Mary’s son wanted to dump her in a “depressing, terrible” place to live. He wouldn’t listen to what Mary wanted.
Fortunately, she found shelter from the abuse.
And “Herbie” – not his real name – , 64, incapacitated and unable to work since a serious car accident at 23, had his life savings drained by a younger wife. He, too, found shelter from the abuse.
Calling elder abuse “the silent epidemic among us,” state Sen. Jeffrey Klein (D-Bronx-Westchester) released a report citing more than 34,000 cases of abuse in New York State in 2008.
At the same time, Klein called on the Assembly to pass his elder abuse tracking and reporting bill, which passed the Senate 56 to 0 in July.
Although the term has been in use for several years now, there is no clear definition of elder abuse, and no clear consensus on at what age people become “elderly.”
The abuse itself, according to Klein’s report, can take the form of physical, sexual, and financial exploitation, as in Herbie’s case; emotional abuse, as in Mary’s, or neglect and abandonment.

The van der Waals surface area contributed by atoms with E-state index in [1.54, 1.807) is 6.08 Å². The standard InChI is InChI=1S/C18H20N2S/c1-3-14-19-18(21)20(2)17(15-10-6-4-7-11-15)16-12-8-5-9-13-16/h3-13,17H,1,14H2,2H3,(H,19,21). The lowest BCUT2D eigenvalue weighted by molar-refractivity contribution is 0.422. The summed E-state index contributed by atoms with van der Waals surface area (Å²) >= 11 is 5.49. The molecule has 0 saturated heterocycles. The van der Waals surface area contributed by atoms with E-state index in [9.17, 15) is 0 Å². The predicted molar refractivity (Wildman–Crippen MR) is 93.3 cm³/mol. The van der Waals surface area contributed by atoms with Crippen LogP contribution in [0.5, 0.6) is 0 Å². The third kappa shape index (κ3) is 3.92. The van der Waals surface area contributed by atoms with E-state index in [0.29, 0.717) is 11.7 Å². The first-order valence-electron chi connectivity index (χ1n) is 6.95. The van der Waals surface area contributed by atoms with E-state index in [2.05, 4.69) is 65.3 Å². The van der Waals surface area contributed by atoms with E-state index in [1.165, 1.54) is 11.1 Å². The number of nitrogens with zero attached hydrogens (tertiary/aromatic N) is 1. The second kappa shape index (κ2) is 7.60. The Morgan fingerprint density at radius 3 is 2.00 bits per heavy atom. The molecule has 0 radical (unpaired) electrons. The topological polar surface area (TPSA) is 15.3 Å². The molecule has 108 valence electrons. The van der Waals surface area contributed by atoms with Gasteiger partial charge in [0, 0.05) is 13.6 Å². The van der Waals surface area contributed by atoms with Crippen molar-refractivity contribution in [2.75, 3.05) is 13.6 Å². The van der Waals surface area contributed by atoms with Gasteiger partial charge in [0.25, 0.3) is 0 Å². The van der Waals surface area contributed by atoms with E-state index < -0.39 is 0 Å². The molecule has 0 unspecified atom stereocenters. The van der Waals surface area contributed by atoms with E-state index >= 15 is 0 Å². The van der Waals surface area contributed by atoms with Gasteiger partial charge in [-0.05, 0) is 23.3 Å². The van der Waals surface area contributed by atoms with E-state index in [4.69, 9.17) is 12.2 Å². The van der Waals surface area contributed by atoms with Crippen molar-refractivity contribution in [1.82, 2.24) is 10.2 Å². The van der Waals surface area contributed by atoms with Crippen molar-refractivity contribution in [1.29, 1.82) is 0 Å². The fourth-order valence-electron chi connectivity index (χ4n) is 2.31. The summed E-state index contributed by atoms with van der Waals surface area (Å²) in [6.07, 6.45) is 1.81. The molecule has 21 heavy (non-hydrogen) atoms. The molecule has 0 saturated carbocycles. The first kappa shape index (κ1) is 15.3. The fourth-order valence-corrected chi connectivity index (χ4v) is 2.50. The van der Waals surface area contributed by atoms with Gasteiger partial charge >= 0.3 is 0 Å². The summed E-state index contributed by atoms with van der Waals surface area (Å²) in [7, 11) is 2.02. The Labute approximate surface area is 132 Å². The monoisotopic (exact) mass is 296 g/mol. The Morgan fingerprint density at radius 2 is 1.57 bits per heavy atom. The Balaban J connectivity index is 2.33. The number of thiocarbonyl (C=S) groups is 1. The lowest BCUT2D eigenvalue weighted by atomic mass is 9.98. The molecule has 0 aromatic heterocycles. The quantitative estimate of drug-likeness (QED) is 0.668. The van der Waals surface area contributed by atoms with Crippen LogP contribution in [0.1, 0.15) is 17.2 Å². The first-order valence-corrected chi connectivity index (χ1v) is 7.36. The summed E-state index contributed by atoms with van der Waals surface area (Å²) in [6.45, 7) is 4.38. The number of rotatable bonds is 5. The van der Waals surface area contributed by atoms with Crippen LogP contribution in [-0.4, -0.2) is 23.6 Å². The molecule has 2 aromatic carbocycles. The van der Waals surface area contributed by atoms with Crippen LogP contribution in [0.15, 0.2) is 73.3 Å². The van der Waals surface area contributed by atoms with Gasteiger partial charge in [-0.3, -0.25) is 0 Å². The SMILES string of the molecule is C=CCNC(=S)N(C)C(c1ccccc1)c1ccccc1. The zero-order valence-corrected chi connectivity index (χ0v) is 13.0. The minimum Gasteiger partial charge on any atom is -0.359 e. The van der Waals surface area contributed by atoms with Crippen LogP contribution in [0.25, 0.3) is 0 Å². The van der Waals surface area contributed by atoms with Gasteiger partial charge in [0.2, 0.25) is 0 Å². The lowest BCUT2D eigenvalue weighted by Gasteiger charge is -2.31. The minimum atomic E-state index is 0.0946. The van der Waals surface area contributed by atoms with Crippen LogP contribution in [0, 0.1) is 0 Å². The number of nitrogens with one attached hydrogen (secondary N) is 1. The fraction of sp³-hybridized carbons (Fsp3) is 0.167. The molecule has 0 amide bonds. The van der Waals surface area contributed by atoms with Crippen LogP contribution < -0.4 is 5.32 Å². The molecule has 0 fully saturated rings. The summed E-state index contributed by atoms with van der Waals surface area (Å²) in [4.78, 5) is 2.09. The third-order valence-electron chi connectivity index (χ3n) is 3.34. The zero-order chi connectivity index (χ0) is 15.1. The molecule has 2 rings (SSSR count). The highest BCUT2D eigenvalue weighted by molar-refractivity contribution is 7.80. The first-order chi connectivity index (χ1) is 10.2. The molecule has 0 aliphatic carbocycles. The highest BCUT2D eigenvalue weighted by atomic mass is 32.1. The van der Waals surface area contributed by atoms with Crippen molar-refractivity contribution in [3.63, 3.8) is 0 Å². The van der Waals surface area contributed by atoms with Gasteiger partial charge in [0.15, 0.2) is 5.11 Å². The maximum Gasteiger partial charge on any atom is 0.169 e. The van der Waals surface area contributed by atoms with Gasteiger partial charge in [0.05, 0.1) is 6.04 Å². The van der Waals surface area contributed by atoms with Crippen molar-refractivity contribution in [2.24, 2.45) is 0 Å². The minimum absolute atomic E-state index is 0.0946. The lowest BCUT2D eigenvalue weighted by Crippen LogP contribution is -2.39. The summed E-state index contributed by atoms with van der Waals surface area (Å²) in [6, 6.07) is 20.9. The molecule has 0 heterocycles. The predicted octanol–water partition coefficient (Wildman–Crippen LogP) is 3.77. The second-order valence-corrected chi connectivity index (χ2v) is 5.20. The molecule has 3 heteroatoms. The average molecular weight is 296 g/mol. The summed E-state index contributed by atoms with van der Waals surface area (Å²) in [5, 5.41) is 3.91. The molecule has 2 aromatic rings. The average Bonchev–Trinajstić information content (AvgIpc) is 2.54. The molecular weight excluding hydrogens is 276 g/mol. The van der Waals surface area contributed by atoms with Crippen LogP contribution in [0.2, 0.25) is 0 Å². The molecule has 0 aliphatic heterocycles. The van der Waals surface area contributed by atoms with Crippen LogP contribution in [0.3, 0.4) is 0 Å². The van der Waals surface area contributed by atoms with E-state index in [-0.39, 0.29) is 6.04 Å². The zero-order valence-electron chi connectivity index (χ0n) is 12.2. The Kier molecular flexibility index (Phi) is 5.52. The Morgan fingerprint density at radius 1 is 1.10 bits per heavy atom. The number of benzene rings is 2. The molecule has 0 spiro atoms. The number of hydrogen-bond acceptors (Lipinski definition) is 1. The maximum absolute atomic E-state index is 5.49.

Currently, there are seven agencies in New York that track elder abuse in some manner. Klein’s bill would have all tracking go through the state Office of Children and Family Services, which umbrellas the city’s Adult Protective Services Program.
“At this point in our older citizens’ lives, we should be saying thank you for what they’ve done,” Klein said at a press conference at the Hebrew Home for the Aged in Riverdale.
Instead, the report reveals that an alarming 74% of elder abuse is at the hand of a family member.
The shelter where Herbie and Mary live is the Harry & Jeanette Weinberg Center for Elder Abuse Prevention at the Hebrew Home, the first of its kind in New York and one of only two such shelters in the state for elderly victims of abuse.
The shelter’s director, Joy Solomon, pointed out that the justice system is not friendly to elder-abuse cases by its very nature: long waits and hard seats.
The new report, she said, puts a spotlight on elder abuse – “It is like where domestic violence was 15 years ago.”
Klein’s history with this issue goes back to his work on the subcommittee on crimes against the elderly and scams targeting the elderly, uncovered during the passage of the Do Not Call registry law.
“We can’t begin to crack down until we know what the problem is,” he said, explaining what the bill will do.”We have to codify first, then educate, then criminalize.”